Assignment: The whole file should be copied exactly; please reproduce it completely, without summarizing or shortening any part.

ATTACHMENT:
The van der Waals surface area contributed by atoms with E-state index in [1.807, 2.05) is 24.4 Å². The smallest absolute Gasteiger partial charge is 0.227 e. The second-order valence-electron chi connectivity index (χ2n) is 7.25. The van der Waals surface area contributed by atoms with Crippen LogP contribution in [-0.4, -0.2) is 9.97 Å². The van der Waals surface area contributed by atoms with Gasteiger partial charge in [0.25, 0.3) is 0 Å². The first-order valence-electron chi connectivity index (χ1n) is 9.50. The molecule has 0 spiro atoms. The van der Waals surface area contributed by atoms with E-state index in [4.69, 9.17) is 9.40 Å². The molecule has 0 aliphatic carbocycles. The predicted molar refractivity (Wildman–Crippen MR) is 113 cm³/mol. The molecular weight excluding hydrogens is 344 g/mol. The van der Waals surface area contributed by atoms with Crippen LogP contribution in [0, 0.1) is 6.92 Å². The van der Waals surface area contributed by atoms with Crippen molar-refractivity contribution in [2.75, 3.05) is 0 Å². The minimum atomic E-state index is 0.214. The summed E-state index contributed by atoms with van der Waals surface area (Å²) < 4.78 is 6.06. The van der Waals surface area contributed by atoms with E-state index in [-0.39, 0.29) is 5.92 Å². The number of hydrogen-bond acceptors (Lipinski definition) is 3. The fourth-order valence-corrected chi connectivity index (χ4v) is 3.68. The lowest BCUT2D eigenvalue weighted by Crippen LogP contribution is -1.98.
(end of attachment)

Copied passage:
The van der Waals surface area contributed by atoms with E-state index in [1.807, 2.05) is 24.4 Å². The smallest absolute Gasteiger partial charge is 0.227 e. The second-order valence-electron chi connectivity index (χ2n) is 7.25. The van der Waals surface area contributed by atoms with Crippen LogP contribution in [-0.4, -0.2) is 9.97 Å². The van der Waals surface area contributed by atoms with Gasteiger partial charge in [0.25, 0.3) is 0 Å². The first-order valence-electron chi connectivity index (χ1n) is 9.50. The molecule has 0 spiro atoms. The van der Waals surface area contributed by atoms with E-state index in [4.69, 9.17) is 9.40 Å². The molecule has 0 aliphatic carbocycles. The predicted molar refractivity (Wildman–Crippen MR) is 113 cm³/mol. The molecular weight excluding hydrogens is 344 g/mol. The van der Waals surface area contributed by atoms with Crippen LogP contribution in [0, 0.1) is 6.92 Å². The van der Waals surface area contributed by atoms with Crippen molar-refractivity contribution in [2.75, 3.05) is 0 Å². The minimum atomic E-state index is 0.214. The summed E-state index contributed by atoms with van der Waals surface area (Å²) < 4.78 is 6.06. The van der Waals surface area contributed by atoms with E-state index in [-0.39, 0.29) is 5.92 Å². The number of hydrogen-bond acceptors (Lipinski definition) is 3. The fourth-order valence-corrected chi connectivity index (χ4v) is 3.68. The lowest BCUT2D eigenvalue weighted by Crippen LogP contribution is -1.98.